This is the first post in a series for aspiring writers. I’m calling them the Author’s Learning Workshop. Their purpose is to build a simple step-by-step guide to your first year as an author. I will focus on writing fiction novels (because that’s the road I’ve taken), but a lot of this information works for other forms of writing, too. I will try to balance it as much as I can.
My first year as an author has brought me amazing opportunities: an internship with a literary agency in NY, a scholarship to attend the San Francisco Writer’s Conference in 2019, network connections with amazing editors and agents, the privilege of hearing master classes and workshops taught by best-selling authors, and so many smaller, immeasurable, moments of progress. I am writing, querying, and dreaming just like you.
I think we can help each other. Hopefully, these posts will be a valuable resource for gathering tribal knowledge of the industry and help you to avoid pitfalls (some that I made) that are common with getting started.
To start at the beginning, let’s focus on what you need to be a writer. Those are not the same tools you would use if you are seeking publication (more on that later).
1) A Writing Medium–This could be any way to keep your work organized and to move words from your head onto paper, computer, or the like. Many people are happy with the simplicity of using a Word.doc. Others want the organizational flare and structure of a computer program like Scrivener. Some even prefer the old-fashioned typewriter or pen route and then they rewrite to a more shareable medium.
Depending on what you love to write, your medium could be a Twitter post or a scribbled poem on a crinkled napkin. That is entirely up to you!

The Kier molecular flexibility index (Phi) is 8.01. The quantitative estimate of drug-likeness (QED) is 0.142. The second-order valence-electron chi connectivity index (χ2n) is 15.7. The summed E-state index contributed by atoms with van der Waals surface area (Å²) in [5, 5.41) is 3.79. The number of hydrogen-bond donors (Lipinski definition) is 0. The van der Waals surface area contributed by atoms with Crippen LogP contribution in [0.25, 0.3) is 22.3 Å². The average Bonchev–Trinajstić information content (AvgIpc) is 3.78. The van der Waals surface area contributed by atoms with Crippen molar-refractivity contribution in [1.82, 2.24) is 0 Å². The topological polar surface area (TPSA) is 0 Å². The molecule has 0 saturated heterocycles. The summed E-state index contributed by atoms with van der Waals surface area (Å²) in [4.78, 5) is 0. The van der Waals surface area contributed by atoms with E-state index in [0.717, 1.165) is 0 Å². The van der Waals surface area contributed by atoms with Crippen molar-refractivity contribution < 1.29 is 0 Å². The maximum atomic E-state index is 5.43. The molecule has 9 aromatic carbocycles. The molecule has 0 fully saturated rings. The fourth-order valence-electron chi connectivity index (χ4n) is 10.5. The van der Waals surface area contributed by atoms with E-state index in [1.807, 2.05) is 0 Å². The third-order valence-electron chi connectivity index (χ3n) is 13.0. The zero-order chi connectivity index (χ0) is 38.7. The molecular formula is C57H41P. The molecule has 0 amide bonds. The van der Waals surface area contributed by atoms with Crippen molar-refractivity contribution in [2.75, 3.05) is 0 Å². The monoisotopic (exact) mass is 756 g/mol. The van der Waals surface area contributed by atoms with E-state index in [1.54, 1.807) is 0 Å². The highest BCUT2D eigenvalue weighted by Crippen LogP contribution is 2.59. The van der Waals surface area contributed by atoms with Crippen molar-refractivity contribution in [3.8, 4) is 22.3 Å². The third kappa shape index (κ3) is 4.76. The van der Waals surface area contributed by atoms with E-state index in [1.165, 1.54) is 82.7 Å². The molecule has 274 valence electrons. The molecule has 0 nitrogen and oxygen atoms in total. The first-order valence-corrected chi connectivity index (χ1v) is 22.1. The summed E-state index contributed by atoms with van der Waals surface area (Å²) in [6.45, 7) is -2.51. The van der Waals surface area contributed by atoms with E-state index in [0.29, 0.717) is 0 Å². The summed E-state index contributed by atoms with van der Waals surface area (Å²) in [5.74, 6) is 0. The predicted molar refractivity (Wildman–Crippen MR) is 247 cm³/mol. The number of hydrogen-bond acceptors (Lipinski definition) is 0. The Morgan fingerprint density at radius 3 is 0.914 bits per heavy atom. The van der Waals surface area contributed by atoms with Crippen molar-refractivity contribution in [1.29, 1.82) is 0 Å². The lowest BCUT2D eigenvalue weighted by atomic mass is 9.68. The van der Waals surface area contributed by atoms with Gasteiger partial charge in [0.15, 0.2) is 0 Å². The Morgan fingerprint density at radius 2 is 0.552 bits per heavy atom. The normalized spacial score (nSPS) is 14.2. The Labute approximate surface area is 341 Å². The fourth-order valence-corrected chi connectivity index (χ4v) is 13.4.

2) A Planner/Calendar–To succeed as a writer you need to set obtainable writing goals. You will make the most progress writing each day, but life doesn’t always allow for that. Having a planner or calendar can help you track your writing patterns. When do you write best? How many words can you average a month? Are there craft events or workshops to attend? Writing deadlines and contests? Writing is very much a creative art, but, if you’re looking towards publication, it’s also a business and you need to stay organized.
3) A Place to Write–This sounds obvious, but it begs to be stated. Find the place and time that works for you. Even if that means hacking an hour out of your day to find a quiet place or remembering to bring earplugs with you so you can work while you commute. CREATE YOUR SPACE. I am giving you permission to protect your boundaries and be (a little) selfish while you pursue your dream.
4) A Community–This is about self-care, encouragement, and criticism. It is easy to love our own work and we can easily overlook where we are falling short. A community can offer encouragement when we need support, a balanced perspective when we’re losing our way, and let us know where we need improvement. Local writing groups, online forums, critique partners, and social media can all offer a jumping off point for building your writing community. Attending conferences, classes, and workshops can help, too.
Perhaps the best way to meet similar writers is to join local groups like the RWA (Romance Writers of America) or the SCWBI (Society of Children’s Book Writer’s and Illustrators). There are groups for all types of writers. These groups also open you up to more classes, contests and events celebrating what you’re doing.
5) Grit–Writing can feel wonderful. Sharing your writing can feel impossible. I’ve heard it said 99% of publishing is rejection. Dust yourself off, keep going, and try to enjoy the journey.
This is just the beginning. There are so many places to go from here. The next Author’s Learning Workshop (ALW) will focus on “Plotters, Pantsers, and Plotsters: How to Draft Your Novel”.